How Hege Riise’s Team GB squad for Tokyo Olympics puts reliability ahead of wizardry

The head coach is putting her faith in experienced old heads but it comes at the expense of the creative magic of Jordan Nobbs, Ella Toone and Alex Greenwood, writes Jessy Parker Humphreys.

Olympic squads are always going to be controversial. Selecting 18 players for a tournament is hard enough and that is before you add in the politics that comes with attempting to fit four countries into one squad. So, it was no surprise really to see a number of big names left out. Some can be explained – Beth England and Erin Cuthbert both probably suffered from a relative lack of minutes at Chelsea – but others have been more perplexing.

Looking at the age profile of the squad, it is immediately clear that Riise has prioritised experience when it comes to building her side.

Half of the squad are 29 or over. In a tournament that is notorious for its intensity, this is a hefty risk to have taken, particularly because a number of those selected have struggled with injuries recently. Demi Stokes only played eight WSL games this season due to injury issues, while Steph Houghton missed the majority of the end of the season having picked up an achilles problem. Karen Bardsley, meanwhile, has just recently returned from an injury that saw her out for well over a year and has only played a handful of games for OL Reign. 

Given this, it is reasonable to assume that Riise is intending to rotate a large portion of her squad, but the composition of it suggests she might struggle there. It is a very centrally weighted group with only one regular winger in Lauren Hemp. 

While players like Parris and Kirby have played on the wing in the past, it is not where they have played the majority of their minutes over the past couple of years. Parris has deputised as a central striker at Lyon for the past two seasons due to Ada Hegerberg’s injury whilst Kirby has shown herself to be at her most effective in a front two. 

Full-back cover is even worse with Rachel Daly nominally included despite being a striker – Riise has used her at both left and right-back – while Georgia Stanway has also played at right-back in the past for Manchester City. 

If there are to be rotations in the wider positions, it will very much be a case of fitting square pegs into round holes. 

In terms of attackers, however, it is undeniable that Riise has picked the most effective. Using Wyscout data we can see that Nikita Parris and Ellen White have been the best British performers in terms of xG per 90. Rachel Daly’s numbers are a bit misleading due to the fact that the NWSL season has only just begun but her performances for the Houston Dash over the past years should be more than enough reason for Riise to consider her as a striker first and foremost. Her listing as a defender, however, suggests we are unlikely to see her get minutes up front.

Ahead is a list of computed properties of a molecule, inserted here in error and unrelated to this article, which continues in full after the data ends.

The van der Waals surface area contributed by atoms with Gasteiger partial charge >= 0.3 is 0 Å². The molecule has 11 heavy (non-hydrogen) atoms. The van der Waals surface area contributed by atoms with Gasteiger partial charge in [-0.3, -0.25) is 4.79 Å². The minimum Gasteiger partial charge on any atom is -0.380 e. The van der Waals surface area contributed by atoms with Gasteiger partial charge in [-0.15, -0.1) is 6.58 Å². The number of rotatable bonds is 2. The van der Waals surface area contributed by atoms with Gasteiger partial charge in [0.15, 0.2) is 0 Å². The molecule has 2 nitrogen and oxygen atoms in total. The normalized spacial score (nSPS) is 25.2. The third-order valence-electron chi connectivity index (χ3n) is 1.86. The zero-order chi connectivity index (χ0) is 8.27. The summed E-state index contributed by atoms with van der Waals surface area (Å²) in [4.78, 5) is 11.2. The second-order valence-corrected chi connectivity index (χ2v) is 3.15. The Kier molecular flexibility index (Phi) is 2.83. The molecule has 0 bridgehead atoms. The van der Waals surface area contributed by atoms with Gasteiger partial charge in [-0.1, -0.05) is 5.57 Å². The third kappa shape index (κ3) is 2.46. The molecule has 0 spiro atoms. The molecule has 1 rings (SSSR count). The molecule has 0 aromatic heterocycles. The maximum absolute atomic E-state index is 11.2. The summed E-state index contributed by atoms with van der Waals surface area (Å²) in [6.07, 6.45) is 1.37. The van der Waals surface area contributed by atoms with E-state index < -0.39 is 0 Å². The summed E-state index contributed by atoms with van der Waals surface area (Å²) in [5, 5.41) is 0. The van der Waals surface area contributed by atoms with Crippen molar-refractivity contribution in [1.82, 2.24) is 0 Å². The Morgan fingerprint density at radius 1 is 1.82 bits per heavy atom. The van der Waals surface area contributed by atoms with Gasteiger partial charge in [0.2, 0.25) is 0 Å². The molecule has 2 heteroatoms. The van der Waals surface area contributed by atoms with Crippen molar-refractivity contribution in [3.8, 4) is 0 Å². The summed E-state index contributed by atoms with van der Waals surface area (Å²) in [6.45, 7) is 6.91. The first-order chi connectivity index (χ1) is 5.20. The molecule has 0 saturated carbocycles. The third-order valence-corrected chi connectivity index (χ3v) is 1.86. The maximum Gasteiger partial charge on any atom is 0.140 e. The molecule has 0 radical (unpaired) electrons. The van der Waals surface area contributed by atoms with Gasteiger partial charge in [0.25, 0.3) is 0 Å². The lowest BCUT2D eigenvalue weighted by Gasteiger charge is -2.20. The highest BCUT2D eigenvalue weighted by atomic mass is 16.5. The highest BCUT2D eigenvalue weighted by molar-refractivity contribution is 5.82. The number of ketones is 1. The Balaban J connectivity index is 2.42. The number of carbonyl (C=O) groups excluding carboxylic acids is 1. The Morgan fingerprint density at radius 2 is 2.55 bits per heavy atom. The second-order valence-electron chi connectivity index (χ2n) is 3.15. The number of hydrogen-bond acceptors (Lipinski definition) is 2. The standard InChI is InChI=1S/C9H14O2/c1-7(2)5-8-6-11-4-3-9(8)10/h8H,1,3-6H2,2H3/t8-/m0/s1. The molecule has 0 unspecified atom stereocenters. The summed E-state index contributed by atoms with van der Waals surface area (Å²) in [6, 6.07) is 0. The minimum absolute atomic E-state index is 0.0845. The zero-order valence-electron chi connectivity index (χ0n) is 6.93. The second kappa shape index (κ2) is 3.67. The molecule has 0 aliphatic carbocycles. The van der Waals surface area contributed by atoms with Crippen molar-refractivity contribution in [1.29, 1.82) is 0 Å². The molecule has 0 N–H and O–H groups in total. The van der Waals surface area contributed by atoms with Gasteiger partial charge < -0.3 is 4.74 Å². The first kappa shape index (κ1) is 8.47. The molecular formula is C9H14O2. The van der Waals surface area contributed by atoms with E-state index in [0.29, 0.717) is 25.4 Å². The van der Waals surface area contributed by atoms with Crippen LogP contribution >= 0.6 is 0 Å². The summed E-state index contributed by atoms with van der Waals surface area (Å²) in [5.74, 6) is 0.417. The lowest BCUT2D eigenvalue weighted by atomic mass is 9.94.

The most surprising exclusion is Alex Greenwood. Greenwood has arguably been one of Manchester City’s standout players this season since her return from Lyon. Her ability from dead-ball situations would have been reason enough to take her to Tokyo but the fact she has proven herself to be as adept at playing at centre-back as she is at full-back showed herself to have the requisite versatility too. Her inclusion would have gone a long way to solving some of this squad’s defensive gaps.

No one in the WSL made more switches of play this year while she also made the most passes over the top of defenders into open space. That kind of passing variety combined with being left-footed (all three of the centre-backs Riise selected are right-footed) could have been a huge asset to this side. 

The problem Riise is likely to have faced with this squad selection is that her first XI is probably pretty obvious to her right now with perhaps the sole question mark being who joins Keira Walsh in the midfield double pivot. Ultimately, this squad tells us that she has looked for back-ups who she knows she can rely on; it is notable that two of the three non-English players are Kim Little and Sophie Ingle, both vastly experienced. The price paid is the opportunity for those moments of magic that players like Jordan Nobbs, Ella Toone or Greenwood might bring. If England’s recent stodgy performances are anything to go by, however, there was greater need for magic here. 

Follow Jessy on Twitter at @jessyjph

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